This last month has seen the gradual introduction of a new set of station identities for BBC Radio, designed by Fallon, In this overarching re-brand, each of the BBC’s national radio stations have been given an identity that falls within an overall templated design.
Lets go back ten years. In 1997, the corporations re-brand put a stake in the ground. Every single logo within the organisation was brought into line by placing each department, division and station name over a unique background.
Whilst in some instances this resulted in bland identities, cross media promotion and marketing worked incredibly well. It was only natural of course, that over time each brand would want to break out of this straight jacket, and the corporations radio stations were the first to do so. In 2000, each station got a more sophisticated logo that was better able to reflect its output.
Whilst it’s great to see consistency brought back across the radio services (if only in terms of naming—the mixture of ‘BBC7’, ‘6 Music’, and ‘Five Live’ always annoyed me), it’s a shame also that these logos have been replaced with a somewhat half-baked design.
Like fellow Multipacker Andy Higgs, who has also written his thoughts on the new identities, I will provide my thoughts on each logo separately below. Whilst they work nicely as a set (oooh, colours!), lets not forget that they need to work individually too.
If you want to see how your licence fee gets spent, watch how every outside broadcasting truck, station furniture, website, etc gets replaced with this ‘new’ logo, whilst the only difference is the addition of a serif ascender to the once clean and simple logo. The change is so subtle to ask why make the change at all?
Well, part of the change is also the positioning of the BBC Radio logo, which is smaller than before—and scales pretty poorly as a result.
Much like the Radio 1 logo, this is just a small update to what went before, all be it bringing it far closer to the design of it’s sister station. The designers talk of how there is now a play symbol created between the 1 and the X. However, this is no FedEx logo (with it’s clever subliminal arrow). In fact I’m pretty sure they noticed the play symbol after they designed it.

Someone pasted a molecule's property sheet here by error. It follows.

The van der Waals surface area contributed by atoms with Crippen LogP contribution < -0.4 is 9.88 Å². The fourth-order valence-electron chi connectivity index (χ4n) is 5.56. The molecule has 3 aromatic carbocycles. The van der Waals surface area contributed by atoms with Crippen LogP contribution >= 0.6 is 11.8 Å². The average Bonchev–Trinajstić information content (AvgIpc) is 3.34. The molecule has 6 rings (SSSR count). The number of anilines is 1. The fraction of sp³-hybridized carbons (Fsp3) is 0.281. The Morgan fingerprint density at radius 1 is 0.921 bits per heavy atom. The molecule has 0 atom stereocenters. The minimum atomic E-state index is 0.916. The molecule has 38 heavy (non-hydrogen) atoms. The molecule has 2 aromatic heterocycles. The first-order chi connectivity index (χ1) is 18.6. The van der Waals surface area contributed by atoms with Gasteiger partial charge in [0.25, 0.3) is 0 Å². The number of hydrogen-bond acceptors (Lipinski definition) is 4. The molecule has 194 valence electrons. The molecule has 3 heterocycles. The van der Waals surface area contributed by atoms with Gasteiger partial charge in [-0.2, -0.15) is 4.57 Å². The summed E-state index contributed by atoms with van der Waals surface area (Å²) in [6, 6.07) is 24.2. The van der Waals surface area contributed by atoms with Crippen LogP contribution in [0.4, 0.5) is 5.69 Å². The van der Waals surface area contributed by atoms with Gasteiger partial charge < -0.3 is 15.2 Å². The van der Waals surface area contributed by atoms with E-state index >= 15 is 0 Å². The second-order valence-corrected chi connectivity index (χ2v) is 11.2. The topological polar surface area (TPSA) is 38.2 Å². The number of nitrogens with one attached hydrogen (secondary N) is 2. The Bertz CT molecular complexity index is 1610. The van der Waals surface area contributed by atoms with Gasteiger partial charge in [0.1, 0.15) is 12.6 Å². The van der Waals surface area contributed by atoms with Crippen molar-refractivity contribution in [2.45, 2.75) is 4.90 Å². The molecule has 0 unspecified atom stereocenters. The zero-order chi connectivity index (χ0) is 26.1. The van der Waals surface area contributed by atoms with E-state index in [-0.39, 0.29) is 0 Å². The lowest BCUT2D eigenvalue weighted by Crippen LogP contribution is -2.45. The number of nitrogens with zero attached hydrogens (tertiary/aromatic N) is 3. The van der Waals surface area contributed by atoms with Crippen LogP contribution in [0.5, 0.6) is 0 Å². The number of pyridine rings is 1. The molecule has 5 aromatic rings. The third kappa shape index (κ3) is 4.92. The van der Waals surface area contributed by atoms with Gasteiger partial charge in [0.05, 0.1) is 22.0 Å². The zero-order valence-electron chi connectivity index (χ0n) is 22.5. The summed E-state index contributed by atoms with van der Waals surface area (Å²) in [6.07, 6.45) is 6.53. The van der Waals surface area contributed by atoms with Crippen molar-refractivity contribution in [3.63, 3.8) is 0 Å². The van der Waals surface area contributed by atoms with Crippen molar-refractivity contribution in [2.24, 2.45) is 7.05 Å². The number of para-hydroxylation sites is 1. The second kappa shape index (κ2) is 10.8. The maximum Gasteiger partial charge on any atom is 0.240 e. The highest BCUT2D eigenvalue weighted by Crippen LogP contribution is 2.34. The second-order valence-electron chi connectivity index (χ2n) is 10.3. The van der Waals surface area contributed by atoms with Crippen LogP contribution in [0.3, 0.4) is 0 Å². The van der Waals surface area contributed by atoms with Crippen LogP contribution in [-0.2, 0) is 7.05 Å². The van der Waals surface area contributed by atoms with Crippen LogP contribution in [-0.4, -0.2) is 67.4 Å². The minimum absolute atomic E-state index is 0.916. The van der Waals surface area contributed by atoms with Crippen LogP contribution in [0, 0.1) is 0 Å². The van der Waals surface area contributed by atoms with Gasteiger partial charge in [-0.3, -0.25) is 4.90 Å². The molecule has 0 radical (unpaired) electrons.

The previous logo was actually clever visual gag for those in the know. As Radio 2 was born out of the Light Programme, so the 2 was created from 4 differently coloured neon lights. This was a great hook into the stations heritage, as well as provide a hint to the stations programming (variety). This logo could also be animated on TV trails.
It’s replacement which is designed to ‘catch up to where Radio 2 is now’ provides no clue as to the stations content or personality, and whilst supporting graphics and imagery can help here, it’s the logo that will be seen most often. This is a really poor excuse for an identity.
Radio 3 and Radio 4
Perhaps the two strongest identities of the set, if not overly simplified. I will be very upset to see the departure of the existing Radio 3 logo though, which was just beautiful.
Radio 5 Live
This was the first of the new logos I spotted, having seen it on the podcast artwork for Mark Kermode’s film reviews. I honestly thought it was a mistake.
Much like the Radio 2 logo, this identity lacks personality, except for perhaps looking incredibly dated. I also can’t help feel that the 5 numeral should match the italicisation of the ‘live’ text.
We are told the associated logo for Sports Extra is green because that is associated with sport. Very imaginative.
Designed to mimic the shape of a vinyl disc, or the ipod click wheel, this is yet another design that lacks polish with the centre of the 6 not being at the centre of the circle, meaning this visual hook is lost. Note also how it doesn’t follow the style of the other logos.
This design essentially brings an element of the previous logo into the new template, which I guess works to a certain degree.
Probably the best logo of the set. Stylish, modern, and reflective of the station, if not a little awkward having to use the first letter of this stations name as it has no number. I can’t help but think that the designer spent 90% of his time on this project designing this one logo, and then rushed the rest in the remaining 10%.
I will of course give these some time to settle in, and see how they are applied to the web-sites and such, but for me, this is yet another botched branding attempt from Auntie. Compare these new logos to their predecessors, and they seem incredibly flat and lifeless having lost all the dynamism they once had.
Alongside other recent identity updates at the Beeb, and the increasingly fractured nature of the BBC’s brand, this latest effort confirms for me that the BBC is no longer the bastion of great design in the broadcasting industry it once was. At a time when all of the BBC’s creative departments have been privatised, is it any wonder.